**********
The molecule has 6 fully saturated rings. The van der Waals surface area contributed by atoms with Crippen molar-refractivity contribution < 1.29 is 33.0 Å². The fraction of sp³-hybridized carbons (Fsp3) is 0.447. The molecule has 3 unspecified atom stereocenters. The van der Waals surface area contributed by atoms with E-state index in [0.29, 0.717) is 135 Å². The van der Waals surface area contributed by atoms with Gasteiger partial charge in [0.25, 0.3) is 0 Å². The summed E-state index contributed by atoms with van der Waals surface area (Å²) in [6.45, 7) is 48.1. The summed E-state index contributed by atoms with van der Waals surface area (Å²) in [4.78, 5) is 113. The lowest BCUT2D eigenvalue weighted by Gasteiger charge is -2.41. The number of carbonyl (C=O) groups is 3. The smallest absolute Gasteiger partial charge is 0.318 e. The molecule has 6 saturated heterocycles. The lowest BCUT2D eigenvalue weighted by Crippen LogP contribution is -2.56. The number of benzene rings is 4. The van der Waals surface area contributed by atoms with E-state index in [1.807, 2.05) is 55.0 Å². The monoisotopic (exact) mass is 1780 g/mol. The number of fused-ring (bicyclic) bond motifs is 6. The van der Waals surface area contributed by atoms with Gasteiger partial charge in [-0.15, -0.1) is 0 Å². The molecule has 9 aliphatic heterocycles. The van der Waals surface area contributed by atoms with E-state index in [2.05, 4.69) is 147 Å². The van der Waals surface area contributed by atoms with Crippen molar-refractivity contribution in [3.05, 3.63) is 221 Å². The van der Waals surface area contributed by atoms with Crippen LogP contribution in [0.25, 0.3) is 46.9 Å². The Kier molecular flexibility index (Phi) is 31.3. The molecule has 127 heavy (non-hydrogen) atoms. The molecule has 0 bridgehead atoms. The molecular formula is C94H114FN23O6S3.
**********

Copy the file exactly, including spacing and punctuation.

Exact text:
The molecule has 6 fully saturated rings. The van der Waals surface area contributed by atoms with Crippen molar-refractivity contribution < 1.29 is 33.0 Å². The fraction of sp³-hybridized carbons (Fsp3) is 0.447. The molecule has 3 unspecified atom stereocenters. The van der Waals surface area contributed by atoms with E-state index in [0.29, 0.717) is 135 Å². The van der Waals surface area contributed by atoms with Gasteiger partial charge in [0.25, 0.3) is 0 Å². The summed E-state index contributed by atoms with van der Waals surface area (Å²) in [6.45, 7) is 48.1. The summed E-state index contributed by atoms with van der Waals surface area (Å²) in [4.78, 5) is 113. The lowest BCUT2D eigenvalue weighted by Gasteiger charge is -2.41. The number of carbonyl (C=O) groups is 3. The smallest absolute Gasteiger partial charge is 0.318 e. The molecule has 6 saturated heterocycles. The lowest BCUT2D eigenvalue weighted by Crippen LogP contribution is -2.56. The number of benzene rings is 4. The van der Waals surface area contributed by atoms with E-state index in [1.807, 2.05) is 55.0 Å². The monoisotopic (exact) mass is 1780 g/mol. The number of fused-ring (bicyclic) bond motifs is 6. The van der Waals surface area contributed by atoms with Gasteiger partial charge in [-0.15, -0.1) is 0 Å². The molecule has 9 aliphatic heterocycles. The van der Waals surface area contributed by atoms with E-state index in [2.05, 4.69) is 147 Å². The van der Waals surface area contributed by atoms with Crippen molar-refractivity contribution in [3.05, 3.63) is 221 Å². The van der Waals surface area contributed by atoms with Crippen LogP contribution in [0.25, 0.3) is 46.9 Å². The Kier molecular flexibility index (Phi) is 31.3. The molecule has 127 heavy (non-hydrogen) atoms. The molecule has 0 bridgehead atoms. The molecular formula is C94H114FN23O6S3.